- What will you do as mayor when a proposed piece of infrastructure that is a critical link in the city’s bicycle network is opposed by neighbors?
- What does your ideal bus stop look like?
- What is the number of your favorite bus route and why is that bus the best?
- Should Metro Transit stop accepting cash fares on-board and why or why not?
- Is it better to have most bus routes converge downtown or should they be arranged in a grid?
- What is the value in retaining a bus route network structure that is nearly identical to the streetcar network?
- What makes a street complete?
- What is the primary purpose of a street?
- What role should induced demand play in street design?
- Is Minneapolis walkable and what makes it so?
- What is your favorite restaurant to walk to?
- How important is it to connect Minneapolis’ non-motorized transportation network to the networks of the surrounding suburbs?
- Is it generally better for retail business parking to be accessed from a street with a curb cut or through an alley?
- From a transportation perspective, what do you think makes Nicollet Mall successful or unsuccessful? What can be done to build on its success or improve on its failure?
Show me up! Stump the candidate! Post your questions at streets.mn!
A pleasant surprise awaits weary crossers of the Plymouth Bridge, after many months of narrow laned, jersey barriered tribulations, as they drift down the gentle sand plain bluff:
What’s that in the distance? Through the hazy heat lines of a brutal Minnesota summer I think I glimpse an oasis on that bridge:
These are easily some of the most badass bike lanes in the city. They took one of the four previously-existing 12′ lanes on this bridge, made 1-2′ of it into a big ole candlestick bollard buffer, cut off a good 4′ of that heinous gutter pan, and left a solid 6′ of riding space.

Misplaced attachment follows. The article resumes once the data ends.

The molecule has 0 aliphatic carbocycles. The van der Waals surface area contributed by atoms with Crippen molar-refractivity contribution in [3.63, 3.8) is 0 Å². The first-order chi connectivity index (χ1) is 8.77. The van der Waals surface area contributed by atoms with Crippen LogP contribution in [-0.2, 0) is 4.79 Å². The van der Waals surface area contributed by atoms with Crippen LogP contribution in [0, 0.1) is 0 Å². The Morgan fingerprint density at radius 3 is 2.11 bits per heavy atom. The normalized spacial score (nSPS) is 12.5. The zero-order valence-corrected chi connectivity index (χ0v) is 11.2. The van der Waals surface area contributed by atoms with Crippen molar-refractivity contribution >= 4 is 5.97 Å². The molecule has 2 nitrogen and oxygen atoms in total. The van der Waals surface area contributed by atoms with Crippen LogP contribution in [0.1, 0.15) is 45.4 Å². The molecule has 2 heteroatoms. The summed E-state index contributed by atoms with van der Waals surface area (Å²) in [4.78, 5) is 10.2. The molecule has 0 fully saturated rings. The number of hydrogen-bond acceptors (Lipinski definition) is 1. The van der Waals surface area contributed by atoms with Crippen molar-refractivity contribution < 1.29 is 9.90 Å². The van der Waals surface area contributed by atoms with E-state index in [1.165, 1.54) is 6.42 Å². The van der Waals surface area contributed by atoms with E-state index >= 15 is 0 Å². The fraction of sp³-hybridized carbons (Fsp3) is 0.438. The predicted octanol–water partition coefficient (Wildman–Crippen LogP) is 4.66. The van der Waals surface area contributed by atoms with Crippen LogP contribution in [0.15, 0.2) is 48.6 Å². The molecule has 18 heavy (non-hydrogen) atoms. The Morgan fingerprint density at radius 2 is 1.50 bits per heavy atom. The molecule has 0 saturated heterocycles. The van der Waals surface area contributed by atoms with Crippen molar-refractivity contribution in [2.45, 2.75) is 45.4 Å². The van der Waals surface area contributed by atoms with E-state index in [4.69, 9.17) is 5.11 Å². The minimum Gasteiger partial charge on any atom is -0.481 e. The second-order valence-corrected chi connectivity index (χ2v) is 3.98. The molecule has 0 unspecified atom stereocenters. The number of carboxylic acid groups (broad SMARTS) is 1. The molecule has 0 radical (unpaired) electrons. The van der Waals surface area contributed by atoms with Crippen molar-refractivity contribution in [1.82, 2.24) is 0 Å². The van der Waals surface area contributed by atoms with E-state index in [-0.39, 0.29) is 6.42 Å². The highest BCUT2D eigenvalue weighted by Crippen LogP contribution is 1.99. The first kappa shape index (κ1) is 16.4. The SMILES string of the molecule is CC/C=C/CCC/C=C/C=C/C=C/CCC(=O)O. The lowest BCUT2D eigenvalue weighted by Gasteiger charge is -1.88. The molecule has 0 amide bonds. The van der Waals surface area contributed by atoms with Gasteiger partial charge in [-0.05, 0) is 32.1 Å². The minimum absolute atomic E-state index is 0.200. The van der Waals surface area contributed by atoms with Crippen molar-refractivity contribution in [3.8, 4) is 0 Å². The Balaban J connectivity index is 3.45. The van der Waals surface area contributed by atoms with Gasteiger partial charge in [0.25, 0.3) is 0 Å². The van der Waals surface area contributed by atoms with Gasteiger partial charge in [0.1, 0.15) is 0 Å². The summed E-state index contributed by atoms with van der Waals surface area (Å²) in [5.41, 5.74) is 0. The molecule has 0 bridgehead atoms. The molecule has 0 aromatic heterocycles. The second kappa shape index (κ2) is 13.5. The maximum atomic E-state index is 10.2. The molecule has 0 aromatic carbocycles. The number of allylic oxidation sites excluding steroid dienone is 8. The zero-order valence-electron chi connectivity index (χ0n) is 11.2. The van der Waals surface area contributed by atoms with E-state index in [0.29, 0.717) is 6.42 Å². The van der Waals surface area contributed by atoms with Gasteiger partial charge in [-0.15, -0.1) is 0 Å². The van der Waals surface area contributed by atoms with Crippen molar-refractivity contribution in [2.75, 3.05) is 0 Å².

Such a quality facility should not exist in a void, so it’s too bad that the City didn’t put in sharrows or advisory lanes on 8th Ave NE when they resurfaced it last year. At the very least they should extend the lanes to the lanes at Marshall. The roadway appears to be 44′ there, which makes it a bit tight, but surprise surprise the parking on the north side of the street is rarely used, fronting as it does two blocks’ worth of parking lots. Would it really be a big deal to cut the parking on the north side of the street and extend these awesome lanes to Marshall?
Just because I can’t be entirely complimentary, here are also photos of a cop cam taking up the entirety of the bike lane on University on Frat Row:
I’m all for spying on frat houses (although this cam was strangely aimed at the U’s new pseudo-frat dorm), but maybe they could have used one of those three through lanes? Or how about that sod farm to the right? To be fair, the bike lane symbols have long since warn away here, so maybe officer Bulleigh from Andover just assumed this was a shoulder, not a bike lane.
I recently took a fairly long vacation, which gave me time to review and comment in detail on Hennepin County’s draft Pedestrian Plan. It’s a small but welcome first step for the County, but has some significant shortcomings, most of all the failure to address land use and urban design impediments to walking in Hennepin County. My comments are below, in a format that the County’s online feedback form did not take kindly to. General comments are first, then specific. Comment period closes at 5pm Monday, so while I certainly don’t recommend wasting 4 hours on it like I did, you should at least put in a quick word against beg buttons (which are not addressed in the plan).